A bankcard terminal 200 may receive bankcard data from one or more of several paths. First, a bankcard terminal 200 may receive bankcard data directly from a bankcard's magnetic stripe (e.g., a bankcard holder may pass a magnetic stripe of a bankcard 100 through a magnetic stripe reader on the bankcard reader 210). Second, a bankcard terminal 200 may receive bankcard data via an RF connection between the bankcard terminal 200 and the bankcard (e.g., a wireless chip in a bankcard 100 may communicate with a radio transceiver in a bankcard reader 210). Third, a bankcard terminal 200 may receive bankcard data directly from electronic contacts to a smart chip on the bankcard. Fourth, bankcard terminal 200 may receive bankcard data from a processing system 300, which previously received bankcard data from an external connection (e.g., IVR system, Internet/web interface, and/or financial institution and/or one or more agents of financial institutions). After receiving and processing bankcard data received from an interface to a registration system 350, the processing system 300 may send bankcard data to a bankcard terminal 200 through its interface 310.
A hash function may be used to compute a hash value from the bankcard data. A hash function or hash algorithm is a reproducible method of turning bankcard data into hash data that may serve as a digital fingerprint of the bankcard data. The hash function may be considered to chop and mix (i.e., substitutes or transposes) the data to create such a fingerprint. The fingerprint may be called hash sums, hash values, hash codes or simply hashes. The hash computation may be based on a cryptographic hash function. Broadly speaking, a cryptographic hash function behaves like a random function while still being deterministic and efficiently computable.
In 402, bankcard terminal 200 uses the determined identifier to tell whether or not the bankcard is contained in a set of bankcard records and whether or not the bankcard is a known valid bankcard. In some embodiments of bankcard terminal 200 that have an interface to a bankcard verification system 600, an attempt is made to verify the bankcard at 404. At 405, bankcard terminal 200 determines whether or not the bankcard was successfully verified. At 406, if the bankcard was successfully verified, the set of bankcard records 230 is updated with the determined identifier for the currently presented bankcard. At 407, if the verification was unsuccessful, access is denied, for example by not opening a gate and/or by activating an audio and/or visual indicator to the bankcard holder and/or to a conductor. At 403, if the determined identifier was already in the set of bankcard records 230 as a known valid bankcard or was added to the set of bankcard records (at 406), access to the transit system is allowed, for example, by opening the gate and/or by activating an audio and/or visual indicator to the bankcard holder and/or to a conductor.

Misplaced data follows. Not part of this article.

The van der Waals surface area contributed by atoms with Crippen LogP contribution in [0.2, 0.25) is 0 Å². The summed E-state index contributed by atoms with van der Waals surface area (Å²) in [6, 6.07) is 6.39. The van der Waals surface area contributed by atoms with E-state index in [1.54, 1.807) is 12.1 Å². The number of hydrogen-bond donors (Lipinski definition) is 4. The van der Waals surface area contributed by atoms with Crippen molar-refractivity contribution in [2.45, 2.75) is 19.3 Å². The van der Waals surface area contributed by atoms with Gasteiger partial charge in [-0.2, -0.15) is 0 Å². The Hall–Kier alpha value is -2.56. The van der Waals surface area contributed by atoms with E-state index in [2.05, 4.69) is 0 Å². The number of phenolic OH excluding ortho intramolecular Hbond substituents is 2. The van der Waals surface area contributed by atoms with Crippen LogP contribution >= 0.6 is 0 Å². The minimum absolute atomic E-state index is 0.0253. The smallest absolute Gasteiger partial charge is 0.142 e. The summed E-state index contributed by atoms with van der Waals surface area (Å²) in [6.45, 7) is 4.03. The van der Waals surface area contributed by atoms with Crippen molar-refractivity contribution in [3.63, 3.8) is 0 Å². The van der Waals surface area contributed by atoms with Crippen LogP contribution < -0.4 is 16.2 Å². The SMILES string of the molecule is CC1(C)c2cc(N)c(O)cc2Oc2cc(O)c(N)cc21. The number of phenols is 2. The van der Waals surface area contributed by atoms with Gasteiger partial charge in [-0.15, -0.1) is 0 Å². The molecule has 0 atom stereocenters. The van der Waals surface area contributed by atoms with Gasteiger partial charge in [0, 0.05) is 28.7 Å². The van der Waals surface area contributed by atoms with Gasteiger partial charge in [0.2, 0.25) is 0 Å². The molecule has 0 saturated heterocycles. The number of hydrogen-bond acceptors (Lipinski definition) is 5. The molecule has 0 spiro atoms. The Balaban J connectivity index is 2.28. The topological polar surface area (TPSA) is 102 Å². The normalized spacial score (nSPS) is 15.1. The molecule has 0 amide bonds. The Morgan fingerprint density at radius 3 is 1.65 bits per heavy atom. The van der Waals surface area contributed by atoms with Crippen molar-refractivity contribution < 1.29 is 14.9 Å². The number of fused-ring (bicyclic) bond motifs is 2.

To assist in gating access, in some embodiments second interface 260 may activate a barrier while another embodiments second interface 260 may simply the activate a red or green light either observable by a conductor, gate operator and/or the commuter. Second interface 260 may provide a signal to open the turnstile. Second interface 260 may provide a signal to activate an audio and/or visual announcement. For example, second interface 260 may send a signal to an LCD display or an LED in a handheld unit that is observed by a conductor.
At 421, a processing system 300 receives, from a bankcard registration system through its interface 350 to the registration system, a registration request. The registration request is a request by the remote bankcard holder or by a financial institution or its agent to register the bankcard with the processing system 300. By pre-registering the bankcard, future regulation of entry or access to any of the set of transit systems may be more quickly performed, for example, because a remote bankcard terminal 200 will not need to perform an authorization or clearing and settlement request with a distant bankcard verification or clearing and settlement system. The registration request contains bankcard data of a bankcard presented by a respective holder of the bankcard. The bankcard data may include an identifier of the bankcard such as the PAN or credit card number. Next, the processing system 300 determines an identifier of the presented bankcard. This determined identifier of the presented bankcard may be used as an index to a database or lookup table and may be a PAN or a credit card number or derived from the PAN or credit card number such as through a hashing function.